Page:Irisleabhar na Gaedhilge vols 5+6.djvu/78

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you need yourself give to another, and then be—a fool.) Duine ’na aonar duine gan aonne(aċ) (A person trusting to one is trusting to none, lit., a person in his one person, a person without anyone). Taḃair a roġa do’n ḃodaċ ⁊ béarfaiḋ sé díoġa duit (Give his choice to the churl, and he will give you the dregs).

Note:—Díoġa is opposed to roġa: diúġa is also heard in W. Cork, as atáim anois gan diuġa gan dadaoi (= dadaṁ).

Is fuar an tiġ naċ gnáṫuiġid na fir (Poor is the house where the men don’t dwell). Ná saoil go m-beiḋ Síġle ar ċois agat (Don’t think till you have Sheela by the foot = Don’t count your chickens before the eggs are hatched (There is a pun on saoil).

West Connacht (Mr. O’Faherty):—Regarding the day of the week in which it is thought best to begin a journey, the following verse is said:—

Ná déan imirc Luan nó Máirt;
Ná Dia-Ceudaoin, lá ar n-a ḃáraċ;
Biḋeann Dia-ḋardaoin soirḃ, sáṁ;
Is iondual an Aoine ag báisdiġ;
Fág an Saṫarn ag Muire Ṁáṫair
’S imṫiġ Dia Doṁnaiġ, mar is é
is fearr duit.

Do not move on Monday or Tuesday, or on the next day, Wednesday; Thursday is usually calm and gentle; Friday is often raining; leave Saturday to Mother Mary, and go on Sunday, as it is this is best for you.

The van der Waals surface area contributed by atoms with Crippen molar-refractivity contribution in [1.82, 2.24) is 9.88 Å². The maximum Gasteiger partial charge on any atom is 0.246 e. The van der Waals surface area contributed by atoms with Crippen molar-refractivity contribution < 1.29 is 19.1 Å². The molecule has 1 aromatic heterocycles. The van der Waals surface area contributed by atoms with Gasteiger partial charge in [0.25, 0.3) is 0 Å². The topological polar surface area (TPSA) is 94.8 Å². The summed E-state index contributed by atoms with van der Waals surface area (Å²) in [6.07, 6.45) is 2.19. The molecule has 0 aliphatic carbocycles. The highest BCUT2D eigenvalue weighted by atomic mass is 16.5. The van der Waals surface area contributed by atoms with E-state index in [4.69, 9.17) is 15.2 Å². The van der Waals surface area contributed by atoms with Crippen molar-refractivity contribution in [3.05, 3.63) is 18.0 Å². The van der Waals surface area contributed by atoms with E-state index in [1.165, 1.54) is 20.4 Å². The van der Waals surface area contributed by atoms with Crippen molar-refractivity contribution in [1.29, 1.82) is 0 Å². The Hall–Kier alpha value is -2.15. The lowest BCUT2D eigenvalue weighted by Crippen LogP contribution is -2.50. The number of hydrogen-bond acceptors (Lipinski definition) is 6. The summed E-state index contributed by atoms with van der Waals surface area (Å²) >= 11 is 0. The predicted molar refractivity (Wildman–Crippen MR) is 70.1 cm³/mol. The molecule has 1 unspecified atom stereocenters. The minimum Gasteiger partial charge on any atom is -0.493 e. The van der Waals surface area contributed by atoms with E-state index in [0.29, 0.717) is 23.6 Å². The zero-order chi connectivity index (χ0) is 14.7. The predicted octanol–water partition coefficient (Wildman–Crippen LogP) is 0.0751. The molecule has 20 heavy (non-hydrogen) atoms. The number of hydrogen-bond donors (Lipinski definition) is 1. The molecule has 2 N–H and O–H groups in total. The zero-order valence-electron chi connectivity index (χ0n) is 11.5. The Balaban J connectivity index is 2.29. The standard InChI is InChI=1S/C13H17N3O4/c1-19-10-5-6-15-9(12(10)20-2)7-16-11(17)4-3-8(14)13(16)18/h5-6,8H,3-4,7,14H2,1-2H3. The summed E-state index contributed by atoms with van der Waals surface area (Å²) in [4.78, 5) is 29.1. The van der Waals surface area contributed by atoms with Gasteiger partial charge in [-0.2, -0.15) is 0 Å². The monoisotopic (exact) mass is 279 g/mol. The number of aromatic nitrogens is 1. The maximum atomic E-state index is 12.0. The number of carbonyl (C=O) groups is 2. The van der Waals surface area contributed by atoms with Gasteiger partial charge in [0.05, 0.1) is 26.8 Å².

Some versions have in the last line, má’s é is fearr leat, if you prefer this, if you wish.

This word imirc (in some places imiriġe; compare comairce and comuiriġe) is the word used for a “flitting.” In the Arann Islands imirc uaḃair, lit., “flitting of pride,” is said when a person without any sufficient reason changes his residence. But perhaps this is really imirc ḟoġṁair, a harvest flitting. Iondual is a very common word in the West; is iondual (ooN′-dhoo-ăl) aṁlaiḋ, and is often thus. The consecration of Saturday to the B.V. Mary is very ancient.

An old hymn (Mr. O’Faherty):—

Fuair mé an Ṗaidir so ó Ṁáire Lása (Lacy):

Sínim síos mar ṡín Críost san gcroiċ,
Brat Muire mar sgaball orm;
A Ṁuire ḋílis, mo ṁíle gráḋ ṫú!
Mo liaiġ léiġis, tinn a’s slán ṫú!
Mo ḟíor-ċaraid ar nuair mo ḃáis ṫú!
A Ṁaiġdean Ṁuire, taḃair m’anam slán
Ar do ḋeas-láiṁ go cúirt na ngrása.

Compare this with the West Cork hymn given before:—I lie down as Christ lay on the cross; Mary’s cloak be a protection (scapular) on me. Dear Mary, my thousand loves art thou; my leech of healing, whether sick or well; my true friend at the hour of my death. Mary, Virgin, bring my soul with thee safe to the court of graces, on thy right hand.

Another short hymn is often joined to the above:—

Tá ceiṫre coirnéil ar mo leabaiḋ,
Tá ceiṫre aingil orra sgarṫa,
Na trí aingil is áirde i ḃflaiṫeas
A ċúṁdaċ ’s a ġárdáil m’anam arís go

Four corners on my bed, four angels on them spread; the three highest angels in heaven be protecting and guarding my soul till morn again.

There is an old English hymn of much the same import.

To test one’s articulation, the following may be said nine times, “without drawing breath”:—Cearc uisge ar loċ uisce, a’s í ag plubáil ’s ag plabáil, cia déaraiḋ naoi n-uaire é, gan foilliġe, gan failliġe? A water-hen, on a water-lake, and she